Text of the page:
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Stella


Sun Jun 04, 2006 9:45 pm
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You know to me it is funny that when I read the book they talked about separating everyone into classes, aristocracy and meritocracy. I thought back about when I was in high scool and took the ACT to prepare myself to go to a college in Idaho. I scored average, but not good enough according to the testing standards.

At 18, I didn't know what I wanted to do with my life. I wasn't serious about school. I didn't realize its importance. I spent a year at the community college in Winston-Salem and felt more like a number than a valued person with insight and ideas.

I moved to the mountains where my father had retired. Then I began a fantastic collegiate journey at a smaller, more personable community college and on to Lees-McRae where I graduated with a 3.8 from college. I worked my butt off to succeed because I understood how important education can be. The ACT and SAT had ranked me as average, but my teachers and I knew better. After undergraduate college and now a successful tenure in Graduate school, I know without reservation that those tests can not measure the abilities of man or woman.

It is all a bunch of hooey! :)

Charlotte

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Charlotte_Frye


Mon Jun 05, 2006 6:04 am
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I think that the main point that Pam was making and that perhaps Em was alluding to- was the fact that some nations do not guarantee or provide free public education to ALL members of their society. We are comparing our apples and oranges (and everything else from the produce counter) to the creme of the crop from some nations. If you are only allowed to go to school because of the assured "academic" success you will bring- you are definitely going to have an advantage over a nation like ours who prides itself on educating (or at least providing public access to) all members of our society. I would be interested in learning more about the educational systems of other countries- however I am quite sure that in many of those leading "eastern" countries, there is a definite order as to who is or is not educated.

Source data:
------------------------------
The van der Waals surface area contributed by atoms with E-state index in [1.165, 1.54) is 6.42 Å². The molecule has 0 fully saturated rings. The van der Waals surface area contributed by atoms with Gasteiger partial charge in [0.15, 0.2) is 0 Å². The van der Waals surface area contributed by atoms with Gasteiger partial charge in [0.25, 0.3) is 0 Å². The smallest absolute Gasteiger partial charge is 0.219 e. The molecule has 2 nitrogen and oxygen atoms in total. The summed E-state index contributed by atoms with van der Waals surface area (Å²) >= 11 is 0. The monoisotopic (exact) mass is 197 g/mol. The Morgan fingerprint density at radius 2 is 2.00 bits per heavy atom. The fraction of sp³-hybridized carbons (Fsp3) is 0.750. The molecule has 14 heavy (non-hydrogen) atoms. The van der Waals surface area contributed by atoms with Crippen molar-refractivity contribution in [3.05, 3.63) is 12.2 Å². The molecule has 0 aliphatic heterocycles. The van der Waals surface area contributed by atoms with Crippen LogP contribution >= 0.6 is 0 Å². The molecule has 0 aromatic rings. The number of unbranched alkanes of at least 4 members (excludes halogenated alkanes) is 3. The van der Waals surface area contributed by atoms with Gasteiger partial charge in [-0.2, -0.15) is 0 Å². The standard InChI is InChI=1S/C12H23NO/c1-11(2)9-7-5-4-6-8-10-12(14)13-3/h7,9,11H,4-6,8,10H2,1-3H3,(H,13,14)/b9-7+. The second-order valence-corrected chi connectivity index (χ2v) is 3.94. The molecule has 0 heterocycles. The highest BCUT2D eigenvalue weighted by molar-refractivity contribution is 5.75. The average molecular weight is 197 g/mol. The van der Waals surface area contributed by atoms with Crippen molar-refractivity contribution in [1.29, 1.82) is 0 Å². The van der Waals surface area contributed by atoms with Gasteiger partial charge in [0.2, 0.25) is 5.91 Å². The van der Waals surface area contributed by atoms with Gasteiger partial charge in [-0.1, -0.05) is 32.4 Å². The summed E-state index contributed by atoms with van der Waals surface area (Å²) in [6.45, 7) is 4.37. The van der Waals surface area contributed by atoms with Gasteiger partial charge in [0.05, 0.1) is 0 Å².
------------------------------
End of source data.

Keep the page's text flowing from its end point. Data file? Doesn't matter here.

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Jennifer Davis


Mon Jun 05, 2006 9:29 pm
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china's education system is at the top of the scale. They only educate the cream of the crop. If you aren't "qualified" for the rigorous academic standards you must find a trade to become proficient in. That also includes children who may have handicaps- not having perfect eyesight. Yes, we try to compete with them but we include all who are in school-ESL, EC children, etc. I think Germany is close to China in that respect.

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Ann Paschal


Mon Jun 12, 2006 2:11 pm